There will no let up by ‘Project Fear’ over the next year, which will go into overdrive if support for independence were to increase approaching the referendum. Enormous pressure will be exerted to ensure a defeat for independence. This club, rather than a stick, is likely to go alongside the carrot of promising more powers for the Scottish parliament in the event of a No vote in 2014. In contrast to the pro-business ideas that have dominated the debate, Socialist Party Scotland is pointing out that a continuation of capitalism, and the austerity that inevitably goes with it, is the main threat to the pensions, wages, jobs and incomes of the majority. In the absence of a campaign that puts forward a clear alternative in support of public ownership, an end to all cuts and increased taxes on the rich and big business, the debate thus far has taken on all the relevance of two people fighting over the stewardship of the Titanic.
The pro-independence campaign in particular cannot hope to win a majority unless it is able to mobilise a majority of support among the working class. The levels of support for and against independence diverge significantly depending on class background and age. An August 2013 poll conducted by TNS-BMRB showed that those in social class C2DE (skilled, semi-skilled and unskilled workers, unemployed, sick and disabled) were polling 8-10% higher for independence than the ABC1 group (managerial, professional grades, etc).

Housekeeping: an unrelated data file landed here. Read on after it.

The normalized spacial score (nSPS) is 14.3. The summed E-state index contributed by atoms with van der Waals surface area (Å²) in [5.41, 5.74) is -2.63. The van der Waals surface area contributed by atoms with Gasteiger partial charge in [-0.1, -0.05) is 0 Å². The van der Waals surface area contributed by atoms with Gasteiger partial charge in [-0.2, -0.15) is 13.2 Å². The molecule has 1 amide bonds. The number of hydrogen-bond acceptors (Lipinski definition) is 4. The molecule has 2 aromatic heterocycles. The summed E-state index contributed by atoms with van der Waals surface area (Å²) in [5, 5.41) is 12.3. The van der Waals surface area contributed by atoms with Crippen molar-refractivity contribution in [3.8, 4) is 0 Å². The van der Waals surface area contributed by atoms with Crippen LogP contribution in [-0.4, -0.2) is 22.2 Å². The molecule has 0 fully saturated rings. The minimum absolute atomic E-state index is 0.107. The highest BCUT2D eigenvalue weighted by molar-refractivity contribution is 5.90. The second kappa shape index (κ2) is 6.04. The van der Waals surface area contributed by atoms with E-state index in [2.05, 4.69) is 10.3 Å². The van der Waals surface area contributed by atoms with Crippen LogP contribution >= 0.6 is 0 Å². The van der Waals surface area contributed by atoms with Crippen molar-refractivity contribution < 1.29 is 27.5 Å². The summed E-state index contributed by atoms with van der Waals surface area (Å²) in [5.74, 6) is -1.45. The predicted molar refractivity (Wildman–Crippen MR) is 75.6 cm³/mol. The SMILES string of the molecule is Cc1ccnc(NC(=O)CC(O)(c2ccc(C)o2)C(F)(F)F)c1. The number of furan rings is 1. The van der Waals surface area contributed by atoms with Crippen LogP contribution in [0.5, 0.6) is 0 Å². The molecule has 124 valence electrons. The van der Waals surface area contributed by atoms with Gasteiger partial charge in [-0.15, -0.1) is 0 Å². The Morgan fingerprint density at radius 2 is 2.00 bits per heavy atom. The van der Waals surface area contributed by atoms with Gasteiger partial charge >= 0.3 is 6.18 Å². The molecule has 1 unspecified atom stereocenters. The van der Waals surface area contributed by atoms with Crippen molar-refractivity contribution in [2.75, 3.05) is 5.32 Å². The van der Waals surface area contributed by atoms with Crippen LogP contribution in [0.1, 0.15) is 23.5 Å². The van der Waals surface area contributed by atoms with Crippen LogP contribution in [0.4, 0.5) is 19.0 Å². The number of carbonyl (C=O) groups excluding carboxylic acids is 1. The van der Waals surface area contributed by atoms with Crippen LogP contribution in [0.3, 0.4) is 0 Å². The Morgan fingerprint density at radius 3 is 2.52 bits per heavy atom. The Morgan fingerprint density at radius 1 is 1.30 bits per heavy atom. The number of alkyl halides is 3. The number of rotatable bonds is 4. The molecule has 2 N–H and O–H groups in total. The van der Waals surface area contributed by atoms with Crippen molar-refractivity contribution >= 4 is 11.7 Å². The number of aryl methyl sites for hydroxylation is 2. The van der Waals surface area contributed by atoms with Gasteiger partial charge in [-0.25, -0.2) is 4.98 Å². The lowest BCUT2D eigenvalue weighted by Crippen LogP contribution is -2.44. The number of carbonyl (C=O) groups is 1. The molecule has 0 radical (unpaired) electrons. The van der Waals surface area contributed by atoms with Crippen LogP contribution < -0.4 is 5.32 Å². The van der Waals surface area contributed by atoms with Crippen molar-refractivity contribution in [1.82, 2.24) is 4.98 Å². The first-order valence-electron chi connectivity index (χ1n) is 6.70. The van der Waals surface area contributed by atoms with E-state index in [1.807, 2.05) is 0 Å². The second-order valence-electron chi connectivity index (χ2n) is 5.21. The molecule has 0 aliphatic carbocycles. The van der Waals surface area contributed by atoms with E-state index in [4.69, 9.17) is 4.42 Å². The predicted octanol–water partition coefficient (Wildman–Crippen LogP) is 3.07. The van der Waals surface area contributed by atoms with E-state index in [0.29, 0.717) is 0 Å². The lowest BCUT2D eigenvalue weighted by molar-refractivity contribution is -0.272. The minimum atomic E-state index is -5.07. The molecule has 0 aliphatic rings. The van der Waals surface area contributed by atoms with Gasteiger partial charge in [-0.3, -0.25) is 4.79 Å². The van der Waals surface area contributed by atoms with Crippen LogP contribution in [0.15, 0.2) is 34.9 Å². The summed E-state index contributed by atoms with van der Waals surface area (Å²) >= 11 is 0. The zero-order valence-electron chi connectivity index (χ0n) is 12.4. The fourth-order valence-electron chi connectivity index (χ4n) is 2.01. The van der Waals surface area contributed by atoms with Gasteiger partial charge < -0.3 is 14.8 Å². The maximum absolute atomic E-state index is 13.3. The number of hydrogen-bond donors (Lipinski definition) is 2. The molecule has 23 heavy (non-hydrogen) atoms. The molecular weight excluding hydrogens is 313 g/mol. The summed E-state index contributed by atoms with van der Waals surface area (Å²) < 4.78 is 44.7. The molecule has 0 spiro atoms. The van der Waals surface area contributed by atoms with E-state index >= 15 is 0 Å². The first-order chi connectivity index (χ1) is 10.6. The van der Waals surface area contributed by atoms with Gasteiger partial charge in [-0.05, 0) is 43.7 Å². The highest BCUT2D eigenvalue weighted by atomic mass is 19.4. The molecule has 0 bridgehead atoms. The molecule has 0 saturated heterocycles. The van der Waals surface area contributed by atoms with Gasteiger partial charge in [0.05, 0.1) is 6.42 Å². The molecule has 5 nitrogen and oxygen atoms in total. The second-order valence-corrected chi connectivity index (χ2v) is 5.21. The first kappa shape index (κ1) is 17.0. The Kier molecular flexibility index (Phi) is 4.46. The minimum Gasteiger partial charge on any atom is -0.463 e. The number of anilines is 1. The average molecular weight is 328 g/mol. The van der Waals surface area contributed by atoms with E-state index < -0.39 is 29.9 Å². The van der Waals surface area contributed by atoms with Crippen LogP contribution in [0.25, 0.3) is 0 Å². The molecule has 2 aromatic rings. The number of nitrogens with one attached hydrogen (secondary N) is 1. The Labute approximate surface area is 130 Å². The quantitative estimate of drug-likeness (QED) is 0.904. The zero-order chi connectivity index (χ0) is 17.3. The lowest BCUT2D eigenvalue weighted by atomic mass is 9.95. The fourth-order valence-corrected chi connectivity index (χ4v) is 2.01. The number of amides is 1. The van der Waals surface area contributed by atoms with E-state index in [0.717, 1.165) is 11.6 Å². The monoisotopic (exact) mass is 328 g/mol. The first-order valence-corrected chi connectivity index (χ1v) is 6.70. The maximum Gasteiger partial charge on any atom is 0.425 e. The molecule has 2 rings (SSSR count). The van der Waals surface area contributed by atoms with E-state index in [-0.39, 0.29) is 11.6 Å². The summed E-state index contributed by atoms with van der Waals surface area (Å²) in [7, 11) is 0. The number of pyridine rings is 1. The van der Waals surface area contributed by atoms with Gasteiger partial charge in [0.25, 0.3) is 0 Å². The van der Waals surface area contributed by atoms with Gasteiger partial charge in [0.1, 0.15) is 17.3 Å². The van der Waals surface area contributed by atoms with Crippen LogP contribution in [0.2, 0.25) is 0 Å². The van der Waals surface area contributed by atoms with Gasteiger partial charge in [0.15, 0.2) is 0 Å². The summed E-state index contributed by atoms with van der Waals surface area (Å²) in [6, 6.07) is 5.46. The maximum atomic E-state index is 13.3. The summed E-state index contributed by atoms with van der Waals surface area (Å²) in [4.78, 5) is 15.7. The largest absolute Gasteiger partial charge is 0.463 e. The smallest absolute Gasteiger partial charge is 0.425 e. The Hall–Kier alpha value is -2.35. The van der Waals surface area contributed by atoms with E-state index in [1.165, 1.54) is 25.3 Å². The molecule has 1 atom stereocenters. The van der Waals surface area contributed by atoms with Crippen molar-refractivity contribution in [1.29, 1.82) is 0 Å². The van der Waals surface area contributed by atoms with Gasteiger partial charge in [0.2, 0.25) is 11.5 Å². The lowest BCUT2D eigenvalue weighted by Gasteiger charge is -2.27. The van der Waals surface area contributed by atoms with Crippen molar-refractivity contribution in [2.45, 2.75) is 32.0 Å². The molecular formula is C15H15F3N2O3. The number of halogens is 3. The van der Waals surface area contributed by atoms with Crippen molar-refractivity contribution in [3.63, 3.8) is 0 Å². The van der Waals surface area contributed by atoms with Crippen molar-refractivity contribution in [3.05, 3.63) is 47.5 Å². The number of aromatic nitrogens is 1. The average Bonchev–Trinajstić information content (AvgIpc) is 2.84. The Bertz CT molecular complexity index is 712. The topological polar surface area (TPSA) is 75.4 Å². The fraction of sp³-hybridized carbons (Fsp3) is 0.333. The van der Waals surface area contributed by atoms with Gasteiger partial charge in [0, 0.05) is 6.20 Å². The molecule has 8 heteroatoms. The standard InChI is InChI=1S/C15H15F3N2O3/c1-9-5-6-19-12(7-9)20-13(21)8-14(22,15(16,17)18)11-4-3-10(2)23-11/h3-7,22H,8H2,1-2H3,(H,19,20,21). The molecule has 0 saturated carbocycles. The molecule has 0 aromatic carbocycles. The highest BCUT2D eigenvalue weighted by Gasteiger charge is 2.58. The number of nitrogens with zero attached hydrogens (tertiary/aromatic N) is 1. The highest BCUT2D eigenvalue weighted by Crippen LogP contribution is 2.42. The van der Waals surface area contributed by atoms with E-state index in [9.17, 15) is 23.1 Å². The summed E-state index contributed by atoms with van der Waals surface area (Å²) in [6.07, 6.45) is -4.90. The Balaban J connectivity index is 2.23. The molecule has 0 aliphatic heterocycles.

Support for independence among the poorest sections of society is even more marked. A poll from late January found that 43% of those living in the ‘most deprived’ areas of Scotland intended to vote Yes. Fifty-three per cent of those living in council and housing association accommodation said they would back independence, and 49% who were unemployed and on sickness benefits said they would vote Yes.
This sharp class polarisation underlines the experience of Socialist Party Scotland members in the bedroom tax campaign and among working-class communities where strong backing for independence is evident. For a big section of the working class, support for independence is bound up with a desire to escape savage cuts and falling living standards. Socialist Party Scotland is calling for a Yes vote in the referendum. But we also seek to explain that only socialism – an independent socialist Scotland as part of a socialist confederation with England, Wales and Ireland – would offer an end to capitalist-driven austerity and crisis.